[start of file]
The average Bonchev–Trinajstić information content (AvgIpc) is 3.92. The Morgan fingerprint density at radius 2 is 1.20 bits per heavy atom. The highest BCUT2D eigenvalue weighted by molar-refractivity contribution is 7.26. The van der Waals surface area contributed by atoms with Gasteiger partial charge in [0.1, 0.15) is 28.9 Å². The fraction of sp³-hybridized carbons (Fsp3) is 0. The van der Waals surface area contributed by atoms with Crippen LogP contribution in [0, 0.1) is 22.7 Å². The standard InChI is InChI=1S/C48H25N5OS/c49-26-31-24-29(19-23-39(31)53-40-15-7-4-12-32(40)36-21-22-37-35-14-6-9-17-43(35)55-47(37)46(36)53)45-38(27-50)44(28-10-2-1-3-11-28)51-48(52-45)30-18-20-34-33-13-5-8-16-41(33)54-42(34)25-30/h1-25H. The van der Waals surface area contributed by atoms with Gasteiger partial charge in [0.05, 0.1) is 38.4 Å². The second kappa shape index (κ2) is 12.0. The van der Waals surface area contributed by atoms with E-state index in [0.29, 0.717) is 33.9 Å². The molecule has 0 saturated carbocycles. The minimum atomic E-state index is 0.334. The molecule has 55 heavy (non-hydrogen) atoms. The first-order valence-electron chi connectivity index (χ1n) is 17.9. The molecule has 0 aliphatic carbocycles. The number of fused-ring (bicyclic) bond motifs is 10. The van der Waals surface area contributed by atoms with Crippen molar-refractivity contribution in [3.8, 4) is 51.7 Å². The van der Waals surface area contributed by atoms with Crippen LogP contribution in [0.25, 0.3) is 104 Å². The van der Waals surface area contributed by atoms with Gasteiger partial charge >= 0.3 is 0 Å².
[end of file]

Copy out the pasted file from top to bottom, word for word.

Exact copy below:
The average Bonchev–Trinajstić information content (AvgIpc) is 3.92. The Morgan fingerprint density at radius 2 is 1.20 bits per heavy atom. The highest BCUT2D eigenvalue weighted by molar-refractivity contribution is 7.26. The van der Waals surface area contributed by atoms with Gasteiger partial charge in [0.1, 0.15) is 28.9 Å². The fraction of sp³-hybridized carbons (Fsp3) is 0. The van der Waals surface area contributed by atoms with Crippen LogP contribution in [0, 0.1) is 22.7 Å². The standard InChI is InChI=1S/C48H25N5OS/c49-26-31-24-29(19-23-39(31)53-40-15-7-4-12-32(40)36-21-22-37-35-14-6-9-17-43(35)55-47(37)46(36)53)45-38(27-50)44(28-10-2-1-3-11-28)51-48(52-45)30-18-20-34-33-13-5-8-16-41(33)54-42(34)25-30/h1-25H. The van der Waals surface area contributed by atoms with Gasteiger partial charge in [0.05, 0.1) is 38.4 Å². The second kappa shape index (κ2) is 12.0. The van der Waals surface area contributed by atoms with E-state index in [0.29, 0.717) is 33.9 Å². The molecule has 0 saturated carbocycles. The minimum atomic E-state index is 0.334. The molecule has 55 heavy (non-hydrogen) atoms. The first-order valence-electron chi connectivity index (χ1n) is 17.9. The molecule has 0 aliphatic carbocycles. The number of fused-ring (bicyclic) bond motifs is 10. The van der Waals surface area contributed by atoms with Crippen molar-refractivity contribution in [3.8, 4) is 51.7 Å². The van der Waals surface area contributed by atoms with Crippen LogP contribution in [0.25, 0.3) is 104 Å². The van der Waals surface area contributed by atoms with Gasteiger partial charge >= 0.3 is 0 Å².